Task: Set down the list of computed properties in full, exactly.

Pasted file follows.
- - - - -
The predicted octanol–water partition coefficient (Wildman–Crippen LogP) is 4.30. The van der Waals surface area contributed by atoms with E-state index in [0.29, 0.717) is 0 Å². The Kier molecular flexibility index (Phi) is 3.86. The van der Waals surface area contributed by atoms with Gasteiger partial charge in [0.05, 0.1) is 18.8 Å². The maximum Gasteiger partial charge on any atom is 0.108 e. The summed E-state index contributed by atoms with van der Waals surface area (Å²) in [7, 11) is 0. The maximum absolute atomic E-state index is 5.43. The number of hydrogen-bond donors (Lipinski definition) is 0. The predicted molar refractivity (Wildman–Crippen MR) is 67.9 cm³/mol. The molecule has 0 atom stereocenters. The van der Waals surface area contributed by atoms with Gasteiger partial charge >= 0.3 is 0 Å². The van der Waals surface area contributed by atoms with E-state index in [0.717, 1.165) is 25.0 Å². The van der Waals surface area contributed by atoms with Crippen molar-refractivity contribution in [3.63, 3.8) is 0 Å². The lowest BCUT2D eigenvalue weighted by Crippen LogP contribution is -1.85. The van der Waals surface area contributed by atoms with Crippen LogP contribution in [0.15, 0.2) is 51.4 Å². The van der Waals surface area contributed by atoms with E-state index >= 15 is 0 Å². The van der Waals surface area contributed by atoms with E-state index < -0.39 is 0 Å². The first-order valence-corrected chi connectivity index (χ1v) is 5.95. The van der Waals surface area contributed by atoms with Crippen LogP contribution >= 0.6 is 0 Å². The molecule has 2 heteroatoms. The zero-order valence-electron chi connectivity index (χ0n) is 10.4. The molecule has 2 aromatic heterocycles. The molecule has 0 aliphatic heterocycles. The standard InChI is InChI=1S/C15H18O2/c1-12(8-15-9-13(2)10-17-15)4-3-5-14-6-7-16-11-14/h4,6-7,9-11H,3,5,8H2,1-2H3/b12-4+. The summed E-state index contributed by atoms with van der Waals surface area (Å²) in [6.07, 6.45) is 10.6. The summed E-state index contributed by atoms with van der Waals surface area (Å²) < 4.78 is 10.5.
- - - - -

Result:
The predicted octanol–water partition coefficient (Wildman–Crippen LogP) is 4.30. The van der Waals surface area contributed by atoms with E-state index in [0.29, 0.717) is 0 Å². The Kier molecular flexibility index (Phi) is 3.86. The van der Waals surface area contributed by atoms with Gasteiger partial charge in [0.05, 0.1) is 18.8 Å². The maximum Gasteiger partial charge on any atom is 0.108 e. The summed E-state index contributed by atoms with van der Waals surface area (Å²) in [7, 11) is 0. The maximum absolute atomic E-state index is 5.43. The number of hydrogen-bond donors (Lipinski definition) is 0. The predicted molar refractivity (Wildman–Crippen MR) is 67.9 cm³/mol. The molecule has 0 atom stereocenters. The van der Waals surface area contributed by atoms with Gasteiger partial charge >= 0.3 is 0 Å². The van der Waals surface area contributed by atoms with E-state index in [0.717, 1.165) is 25.0 Å². The van der Waals surface area contributed by atoms with Crippen molar-refractivity contribution in [3.63, 3.8) is 0 Å². The lowest BCUT2D eigenvalue weighted by Crippen LogP contribution is -1.85. The van der Waals surface area contributed by atoms with Crippen LogP contribution in [0.15, 0.2) is 51.4 Å². The van der Waals surface area contributed by atoms with E-state index >= 15 is 0 Å². The van der Waals surface area contributed by atoms with E-state index < -0.39 is 0 Å². The first-order valence-corrected chi connectivity index (χ1v) is 5.95. The van der Waals surface area contributed by atoms with Crippen LogP contribution >= 0.6 is 0 Å². The molecule has 2 heteroatoms. The zero-order valence-electron chi connectivity index (χ0n) is 10.4. The molecule has 2 aromatic heterocycles. The molecule has 0 aliphatic heterocycles. The standard InChI is InChI=1S/C15H18O2/c1-12(8-15-9-13(2)10-17-15)4-3-5-14-6-7-16-11-14/h4,6-7,9-11H,3,5,8H2,1-2H3/b12-4+. The summed E-state index contributed by atoms with van der Waals surface area (Å²) in [6.07, 6.45) is 10.6. The summed E-state index contributed by atoms with van der Waals surface area (Å²) < 4.78 is 10.5.